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Current Proposal Would Breach Federal Agreement, Lead to Loss of Additional $25 Per Week for Current Beneficiaries

(TRENTON) — Senator Fred Madden and Assemblyman Joseph Egan, chairmen of the Senate and Assembly labor committees, respectively, today said they are committed to seeking a compromise that would protect the state’s jobless from seeing any cut to their current unemployment benefits while also insulating businesses from a scheduled increase in their unemployment insurance taxes.

Madden and Egan said such an agreement is necessary after they received notice from the nonpartisan Office of Legislative Services that a proposed cut in state benefits would negate a 2009 agreement with the federal government and would lead to an immediate loss of $25-per-week in federal funds to all current and future beneficiaries.

“Cutting benefits for future unemployed would have an unintended consequence of cutting benefits to all unemployed New Jerseyans,” said Madden (D-Gloucester/Camden). “Right now, the unemployed and their families need every penny to keep their heads above water. This makes it even more important for us to work with the administration to strike an agreement that properly balances the needs of the unemployed and the business community.”

“We need a workable agreement that doesn’t risk federal funding that has proven so valuable to New Jersey families hit hard by this recession and struggling to make ends meet,” said Egan (Middlesex/Somerset). “A plan that ends up cutting benefits for all out-of-work New Jerseyans would just add more pain to an already difficult situation. We need an agreement that meets the needs of both workers and businesses.”

Under a 2009 Federal Additional Compensation (FAC) agreement between the state and the federal Department of Labor, each New Jerseyan collecting unemployment receives a $25-per-week federal benefit. Reducing unemployment benefits for future beneficiaries, however, would also immediately void the agreement, leading to a loss in funds to the currently unemployed.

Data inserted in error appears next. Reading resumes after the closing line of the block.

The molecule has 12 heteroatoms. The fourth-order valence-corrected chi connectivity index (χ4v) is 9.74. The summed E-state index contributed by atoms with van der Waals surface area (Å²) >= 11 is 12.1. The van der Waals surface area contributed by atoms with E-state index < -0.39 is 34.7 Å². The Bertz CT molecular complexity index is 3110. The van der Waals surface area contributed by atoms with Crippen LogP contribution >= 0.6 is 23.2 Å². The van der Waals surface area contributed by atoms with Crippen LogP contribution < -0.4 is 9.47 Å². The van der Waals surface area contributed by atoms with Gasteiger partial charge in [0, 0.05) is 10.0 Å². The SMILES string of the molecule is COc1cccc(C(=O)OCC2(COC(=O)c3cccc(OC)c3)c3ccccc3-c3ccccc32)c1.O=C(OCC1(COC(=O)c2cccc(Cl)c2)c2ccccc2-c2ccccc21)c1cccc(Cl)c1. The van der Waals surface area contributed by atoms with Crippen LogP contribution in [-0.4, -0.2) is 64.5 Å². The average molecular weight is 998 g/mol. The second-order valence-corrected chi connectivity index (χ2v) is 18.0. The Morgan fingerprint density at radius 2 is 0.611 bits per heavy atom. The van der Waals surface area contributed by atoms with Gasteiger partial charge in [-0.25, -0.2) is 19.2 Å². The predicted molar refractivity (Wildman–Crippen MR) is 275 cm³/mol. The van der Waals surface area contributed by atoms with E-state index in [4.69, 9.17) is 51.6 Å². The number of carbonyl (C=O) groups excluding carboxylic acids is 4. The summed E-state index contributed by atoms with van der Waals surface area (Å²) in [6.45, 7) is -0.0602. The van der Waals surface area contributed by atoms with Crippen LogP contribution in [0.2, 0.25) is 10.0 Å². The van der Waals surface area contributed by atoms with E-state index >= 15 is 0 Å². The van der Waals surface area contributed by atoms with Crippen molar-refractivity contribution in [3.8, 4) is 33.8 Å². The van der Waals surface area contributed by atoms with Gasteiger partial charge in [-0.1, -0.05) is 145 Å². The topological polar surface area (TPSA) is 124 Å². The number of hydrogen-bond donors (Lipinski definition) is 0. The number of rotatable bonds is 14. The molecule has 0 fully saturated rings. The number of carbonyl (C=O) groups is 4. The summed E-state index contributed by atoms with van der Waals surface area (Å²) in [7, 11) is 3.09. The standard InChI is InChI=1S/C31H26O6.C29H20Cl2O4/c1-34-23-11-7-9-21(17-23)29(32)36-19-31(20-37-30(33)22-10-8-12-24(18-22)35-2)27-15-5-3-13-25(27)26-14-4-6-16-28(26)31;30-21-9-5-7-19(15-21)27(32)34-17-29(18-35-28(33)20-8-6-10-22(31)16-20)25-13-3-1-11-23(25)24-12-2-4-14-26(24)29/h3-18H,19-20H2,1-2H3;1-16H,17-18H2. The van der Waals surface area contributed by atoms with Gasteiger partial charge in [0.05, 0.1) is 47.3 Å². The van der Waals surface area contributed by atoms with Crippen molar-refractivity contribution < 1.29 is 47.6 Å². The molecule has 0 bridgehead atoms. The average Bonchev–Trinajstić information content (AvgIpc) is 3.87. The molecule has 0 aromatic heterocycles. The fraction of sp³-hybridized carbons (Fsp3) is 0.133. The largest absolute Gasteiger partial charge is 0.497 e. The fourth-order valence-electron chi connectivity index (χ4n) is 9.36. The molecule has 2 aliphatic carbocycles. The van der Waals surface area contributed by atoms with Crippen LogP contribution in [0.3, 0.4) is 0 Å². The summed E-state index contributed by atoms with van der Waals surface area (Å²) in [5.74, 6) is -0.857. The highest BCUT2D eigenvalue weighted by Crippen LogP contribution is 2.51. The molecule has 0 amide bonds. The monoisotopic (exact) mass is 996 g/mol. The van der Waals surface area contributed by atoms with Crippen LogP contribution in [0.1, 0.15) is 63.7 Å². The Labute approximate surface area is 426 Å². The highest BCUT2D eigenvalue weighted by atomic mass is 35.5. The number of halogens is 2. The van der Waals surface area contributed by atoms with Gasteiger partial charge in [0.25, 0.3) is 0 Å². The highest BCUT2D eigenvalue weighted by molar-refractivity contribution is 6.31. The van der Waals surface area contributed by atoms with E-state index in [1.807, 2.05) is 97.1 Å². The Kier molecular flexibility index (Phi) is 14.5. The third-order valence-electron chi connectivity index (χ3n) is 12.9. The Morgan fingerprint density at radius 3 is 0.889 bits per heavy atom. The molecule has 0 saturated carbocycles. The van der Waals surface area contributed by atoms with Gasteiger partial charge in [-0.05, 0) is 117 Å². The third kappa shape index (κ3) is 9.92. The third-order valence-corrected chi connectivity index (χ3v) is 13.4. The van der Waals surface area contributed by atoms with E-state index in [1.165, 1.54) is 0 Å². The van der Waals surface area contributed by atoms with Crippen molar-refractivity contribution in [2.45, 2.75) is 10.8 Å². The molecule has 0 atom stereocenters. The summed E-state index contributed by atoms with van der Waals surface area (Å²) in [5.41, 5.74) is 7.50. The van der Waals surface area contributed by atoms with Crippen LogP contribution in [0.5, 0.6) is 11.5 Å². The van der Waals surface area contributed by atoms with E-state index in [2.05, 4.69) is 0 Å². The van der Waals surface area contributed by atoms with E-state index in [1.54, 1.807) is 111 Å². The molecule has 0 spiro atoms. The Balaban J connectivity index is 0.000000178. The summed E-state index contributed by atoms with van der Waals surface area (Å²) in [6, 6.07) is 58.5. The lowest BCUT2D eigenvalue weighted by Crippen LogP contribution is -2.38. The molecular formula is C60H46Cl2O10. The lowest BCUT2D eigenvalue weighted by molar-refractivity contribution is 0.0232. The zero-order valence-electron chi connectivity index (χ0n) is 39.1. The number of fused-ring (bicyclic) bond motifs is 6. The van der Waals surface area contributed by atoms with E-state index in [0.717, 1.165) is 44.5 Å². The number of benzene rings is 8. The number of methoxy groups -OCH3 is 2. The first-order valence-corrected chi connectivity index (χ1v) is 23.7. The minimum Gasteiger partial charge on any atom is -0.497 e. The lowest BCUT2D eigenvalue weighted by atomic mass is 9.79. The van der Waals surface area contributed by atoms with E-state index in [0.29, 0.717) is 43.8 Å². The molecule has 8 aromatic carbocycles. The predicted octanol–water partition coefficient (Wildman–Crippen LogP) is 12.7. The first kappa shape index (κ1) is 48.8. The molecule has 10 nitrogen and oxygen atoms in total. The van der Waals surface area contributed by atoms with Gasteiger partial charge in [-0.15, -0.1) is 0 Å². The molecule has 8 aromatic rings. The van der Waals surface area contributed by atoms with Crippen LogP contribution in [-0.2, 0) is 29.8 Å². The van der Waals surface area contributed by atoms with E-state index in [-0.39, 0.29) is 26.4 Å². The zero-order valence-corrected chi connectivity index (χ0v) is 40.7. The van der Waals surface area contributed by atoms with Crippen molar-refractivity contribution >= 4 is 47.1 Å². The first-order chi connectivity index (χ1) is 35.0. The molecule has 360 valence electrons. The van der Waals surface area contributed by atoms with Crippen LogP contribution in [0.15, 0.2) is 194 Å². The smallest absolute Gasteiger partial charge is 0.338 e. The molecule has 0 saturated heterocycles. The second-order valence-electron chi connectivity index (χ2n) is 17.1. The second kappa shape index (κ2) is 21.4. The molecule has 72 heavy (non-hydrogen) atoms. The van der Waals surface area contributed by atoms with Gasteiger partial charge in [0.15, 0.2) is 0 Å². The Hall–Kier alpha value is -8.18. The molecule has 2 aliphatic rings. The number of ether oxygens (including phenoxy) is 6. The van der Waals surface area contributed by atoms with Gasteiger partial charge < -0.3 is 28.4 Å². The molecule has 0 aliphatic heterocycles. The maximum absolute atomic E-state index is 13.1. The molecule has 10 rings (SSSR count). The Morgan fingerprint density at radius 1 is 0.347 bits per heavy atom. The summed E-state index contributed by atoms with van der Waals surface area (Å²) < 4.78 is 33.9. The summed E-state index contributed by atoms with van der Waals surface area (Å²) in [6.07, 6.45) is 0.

The legislators said the impending loss of federal funds makes any plan to reduce current state benefits “regressive and wholly unworkable.”

They noted that since the federal match is a firm $25 per jobless resident, those on the lower end of the unemployment benefits scale would lose a greater percentage of their weekly benefit.

Madden and Egan said they are drafting legislation to allow the UI tax schedule to increase by only one increment over the next year, as Gov. Chris Christie proposed. However, any future increase should be determined only after taking a careful look at both economic conditions and the health of the fund in 2011.

“Finding a way to help the businesses that employ our residents and keep our economy moving is paramount,” Egan said. “But we must do so in a way that doesn’t hurt workers and risk the federal help that has proven so vital to so many.”

No doubt, we need to do what we can to protect businesses from the impact of a higher UI tax,” said Madden. “But before we lock ourselves into a three-year ramp up, we should make sure we do our due diligence and take a careful look at the situation one year from now and then act accordingly.”

The lawmakers also said they would work in partnership with Gov. Christie and his administration in seeking both zero-percent interest and partial forgiveness on prior federal loans the state accepted to bolster the UI fund. They also said they would work with the Governor a bipartisan statewide campaign to ensure passage this November of a state constitutional amendment to prevent the fund from ever again having its monies diverted.

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